We chose the recycled polyester because it gave us more options for design, more choices in the yarn bank for color, yarn type, texture and so on. We could never have achieved such a sophisticated look (the addition of the gold and silvery twisted yarn, for example) with the virgin polyester.
As designers/manufacturers, we make the best choices with the options available. As we move into the future, we are committed to searching for the best possible environmentally correct ingredients as we develop new products.”
Retail price is $112 per yard.
Sister fabric, Eco-pile, was woven at a different mill. It is a chunky chenille with ridges, which is soft and luxurious to the touch. Offered in seven colors, this fabric line is made by blending lensing, which is biodegradable viscose, and post-c0nsumer recycled cotton fibers. The balance of the fibers are post industrial recycled acrylic, polyarcylic, and recycled other. With 100,000 double rubs, this fabric can handle anything, but still be the fabric that beacons you to take that afternoon nap on your couch. I am a big fan of this fabric, and love the olive and red colors in this line.
Unlike, Big Dots, this fabric line does not have any environmental certifications.
“The mill (producer of the Eco-Pile pattern) has to go through a very complicated and expensive certification process to be considered for a Cradle to Cradle rating. The mill’s entire production program, the raw materials, the yarn suppliers not controlled by the mill, are all involved. It takes years and the investment of thousands of dollars to develop and complete the certification. As of this date, the mill has not applied,” Sina stated.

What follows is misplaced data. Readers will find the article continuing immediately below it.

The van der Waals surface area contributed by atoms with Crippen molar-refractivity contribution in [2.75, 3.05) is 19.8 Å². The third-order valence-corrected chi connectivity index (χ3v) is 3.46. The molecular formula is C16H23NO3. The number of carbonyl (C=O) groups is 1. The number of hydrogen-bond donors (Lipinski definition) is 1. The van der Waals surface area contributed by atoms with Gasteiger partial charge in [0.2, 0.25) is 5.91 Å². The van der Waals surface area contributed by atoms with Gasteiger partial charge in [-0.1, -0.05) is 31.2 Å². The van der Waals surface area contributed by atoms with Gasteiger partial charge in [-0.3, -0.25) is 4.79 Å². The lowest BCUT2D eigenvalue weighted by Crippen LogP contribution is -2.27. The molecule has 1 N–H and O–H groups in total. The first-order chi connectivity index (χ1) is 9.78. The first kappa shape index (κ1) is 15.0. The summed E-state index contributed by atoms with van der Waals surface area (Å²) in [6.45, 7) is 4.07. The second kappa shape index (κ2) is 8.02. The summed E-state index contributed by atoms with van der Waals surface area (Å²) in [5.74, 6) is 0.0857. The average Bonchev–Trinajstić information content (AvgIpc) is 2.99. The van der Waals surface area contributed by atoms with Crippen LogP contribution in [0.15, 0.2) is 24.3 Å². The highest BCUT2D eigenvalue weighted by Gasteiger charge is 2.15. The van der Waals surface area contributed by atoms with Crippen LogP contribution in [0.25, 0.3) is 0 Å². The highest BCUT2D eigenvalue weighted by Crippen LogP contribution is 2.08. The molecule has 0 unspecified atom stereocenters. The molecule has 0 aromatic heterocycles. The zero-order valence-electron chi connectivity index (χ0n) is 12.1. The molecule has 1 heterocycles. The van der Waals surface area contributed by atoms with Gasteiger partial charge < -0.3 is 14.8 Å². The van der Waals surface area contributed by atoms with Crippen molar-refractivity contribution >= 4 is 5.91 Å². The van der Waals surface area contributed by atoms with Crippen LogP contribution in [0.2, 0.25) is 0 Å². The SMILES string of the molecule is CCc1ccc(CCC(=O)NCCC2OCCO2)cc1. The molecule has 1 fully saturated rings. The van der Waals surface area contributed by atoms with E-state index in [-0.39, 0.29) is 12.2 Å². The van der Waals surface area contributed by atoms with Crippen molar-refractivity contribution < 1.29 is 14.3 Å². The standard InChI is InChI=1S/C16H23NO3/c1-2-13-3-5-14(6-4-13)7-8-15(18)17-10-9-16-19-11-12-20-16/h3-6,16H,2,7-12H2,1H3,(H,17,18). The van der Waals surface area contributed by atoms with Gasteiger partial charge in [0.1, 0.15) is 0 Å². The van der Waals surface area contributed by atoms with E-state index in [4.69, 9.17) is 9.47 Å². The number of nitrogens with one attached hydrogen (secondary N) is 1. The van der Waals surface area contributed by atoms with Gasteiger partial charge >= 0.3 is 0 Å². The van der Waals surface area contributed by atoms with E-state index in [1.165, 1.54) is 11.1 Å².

Additionally, Sina explains when posed with the question whether the fabric is process using antimony, “[a]ntimony-free yards were not available to weave this kind of construction.” However, the Company states that no toxins entered the ground or water table during manufacturing.
When I asked her why the use of Eco-Pile would not contribute to LEED CI points in the area of Low Emitting Materials, Systems Furniture and Seating, she replied,
“Eco Pile probably would be low voc but it is manufactured in Germany, and they do not do the same kind of testing that the US does, so it has not been certified for this particular code. They do have very stringent standards throughout Europe and have led the environmental efforts in textiles. Generally, the mills themselves pay the high costs for the certifications (and there are many different ones).
It does however, contribute to MR Credit 4.2, Recycled Content 20%.
Retail cost is $124.
As noted above, Sina is committed to the environment. Often times, it is her muse. She is an advocate of the Nature Conservancy, donates discontinued fabric and samples to the Materials of the Arts, a Manhattan organization that donates them to school and theater program to reduce waste, and makes every effort to source sustainable products for her collections. In addition, she donates ten percent of sales from the Company’s Good Wishes Collection, inspired by children’s drawings, to Quilts for Kids, which turns discontinued fabrics into quilts for children with life-threatening diseases.
Sina Pearson’s commitment to the creation of well designed, durable, sustainable fabrics helps to push the textile industry forward so that one day, an interior designer will be able to pick fabric by design and be assured it is sustainable.